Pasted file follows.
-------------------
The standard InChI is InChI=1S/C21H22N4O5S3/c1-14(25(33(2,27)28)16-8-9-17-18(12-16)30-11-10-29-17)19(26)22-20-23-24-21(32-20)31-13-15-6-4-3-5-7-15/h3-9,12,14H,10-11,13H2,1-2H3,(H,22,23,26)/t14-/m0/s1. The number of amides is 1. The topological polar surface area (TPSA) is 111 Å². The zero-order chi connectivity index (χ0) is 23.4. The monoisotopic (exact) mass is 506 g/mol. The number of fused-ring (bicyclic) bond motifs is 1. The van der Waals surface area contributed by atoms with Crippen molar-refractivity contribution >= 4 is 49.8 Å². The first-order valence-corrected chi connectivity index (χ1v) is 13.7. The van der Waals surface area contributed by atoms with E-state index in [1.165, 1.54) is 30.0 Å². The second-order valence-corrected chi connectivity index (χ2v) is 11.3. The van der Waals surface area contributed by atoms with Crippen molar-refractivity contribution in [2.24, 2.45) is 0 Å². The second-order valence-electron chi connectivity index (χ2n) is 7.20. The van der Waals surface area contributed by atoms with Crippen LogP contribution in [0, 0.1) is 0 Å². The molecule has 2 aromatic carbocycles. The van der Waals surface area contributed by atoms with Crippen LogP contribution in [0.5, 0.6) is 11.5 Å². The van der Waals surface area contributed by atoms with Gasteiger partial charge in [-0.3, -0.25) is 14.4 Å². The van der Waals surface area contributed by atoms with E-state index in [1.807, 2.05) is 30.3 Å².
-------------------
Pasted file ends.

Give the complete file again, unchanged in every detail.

The standard InChI is InChI=1S/C21H22N4O5S3/c1-14(25(33(2,27)28)16-8-9-17-18(12-16)30-11-10-29-17)19(26)22-20-23-24-21(32-20)31-13-15-6-4-3-5-7-15/h3-9,12,14H,10-11,13H2,1-2H3,(H,22,23,26)/t14-/m0/s1. The number of amides is 1. The topological polar surface area (TPSA) is 111 Å². The zero-order chi connectivity index (χ0) is 23.4. The monoisotopic (exact) mass is 506 g/mol. The number of fused-ring (bicyclic) bond motifs is 1. The van der Waals surface area contributed by atoms with Crippen molar-refractivity contribution >= 4 is 49.8 Å². The first-order valence-corrected chi connectivity index (χ1v) is 13.7. The van der Waals surface area contributed by atoms with E-state index in [1.165, 1.54) is 30.0 Å². The second-order valence-corrected chi connectivity index (χ2v) is 11.3. The van der Waals surface area contributed by atoms with Crippen molar-refractivity contribution in [2.24, 2.45) is 0 Å². The second-order valence-electron chi connectivity index (χ2n) is 7.20. The van der Waals surface area contributed by atoms with Crippen LogP contribution in [0, 0.1) is 0 Å². The molecule has 2 aromatic carbocycles. The van der Waals surface area contributed by atoms with Crippen LogP contribution in [0.5, 0.6) is 11.5 Å². The van der Waals surface area contributed by atoms with Gasteiger partial charge in [-0.3, -0.25) is 14.4 Å². The van der Waals surface area contributed by atoms with E-state index in [1.807, 2.05) is 30.3 Å².